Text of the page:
Psychology, Department of


Date of this Version



Published in the Journal of School Psychology (2006) 44: 123-139. Copyright 2006, Elsevier and the Society for the Study of School Psychology. DOI:10.1016/j.jsp.2006.01.005. Used by permission.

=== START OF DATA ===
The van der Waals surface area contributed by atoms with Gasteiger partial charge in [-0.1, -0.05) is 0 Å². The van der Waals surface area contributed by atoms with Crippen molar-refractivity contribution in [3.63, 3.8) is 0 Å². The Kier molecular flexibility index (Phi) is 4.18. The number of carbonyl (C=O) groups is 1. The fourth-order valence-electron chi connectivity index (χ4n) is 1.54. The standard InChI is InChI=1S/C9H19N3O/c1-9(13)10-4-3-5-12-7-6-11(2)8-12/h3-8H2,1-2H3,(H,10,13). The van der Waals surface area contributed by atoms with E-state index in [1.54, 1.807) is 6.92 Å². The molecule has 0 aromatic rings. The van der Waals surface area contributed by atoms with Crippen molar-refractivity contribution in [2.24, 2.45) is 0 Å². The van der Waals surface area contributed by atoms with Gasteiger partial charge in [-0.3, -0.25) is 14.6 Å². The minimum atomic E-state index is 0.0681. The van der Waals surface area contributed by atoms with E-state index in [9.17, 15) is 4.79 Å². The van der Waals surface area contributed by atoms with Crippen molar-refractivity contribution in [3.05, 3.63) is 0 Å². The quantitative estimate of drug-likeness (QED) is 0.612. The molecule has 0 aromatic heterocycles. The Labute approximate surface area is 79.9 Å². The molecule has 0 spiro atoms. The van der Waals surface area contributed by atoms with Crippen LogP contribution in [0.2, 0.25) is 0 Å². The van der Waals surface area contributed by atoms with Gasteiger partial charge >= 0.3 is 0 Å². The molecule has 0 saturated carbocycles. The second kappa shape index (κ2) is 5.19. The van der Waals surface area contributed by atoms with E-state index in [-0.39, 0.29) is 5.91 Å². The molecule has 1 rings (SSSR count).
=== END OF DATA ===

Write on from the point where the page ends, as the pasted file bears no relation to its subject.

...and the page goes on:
Classroom teachers need effective, efficient strategies to prevent and/or ameliorate destructive student behaviors and increase socially appropriate ones. During the past two decades, researchers have found that cognitive strategies can decrease student disruption/aggression and strengthen pro-social behavior. Following preliminary pilot work, we conducted a study to determine whether a classwide, social problem-solving curriculum affected measures of knowledge and behavior for 165 4th and 5th grade students at risk for behavior problems. We found significant positive treatment effects on knowledge of problem-solving concepts and teacher ratings of aggression. Outcomes differed across teachers/classrooms, and there was no evidence that booster lessons affected treatment efficacy. Teacher ratings of social validity were generally positive. We discuss issues about classroom-based prevention research and future research directions.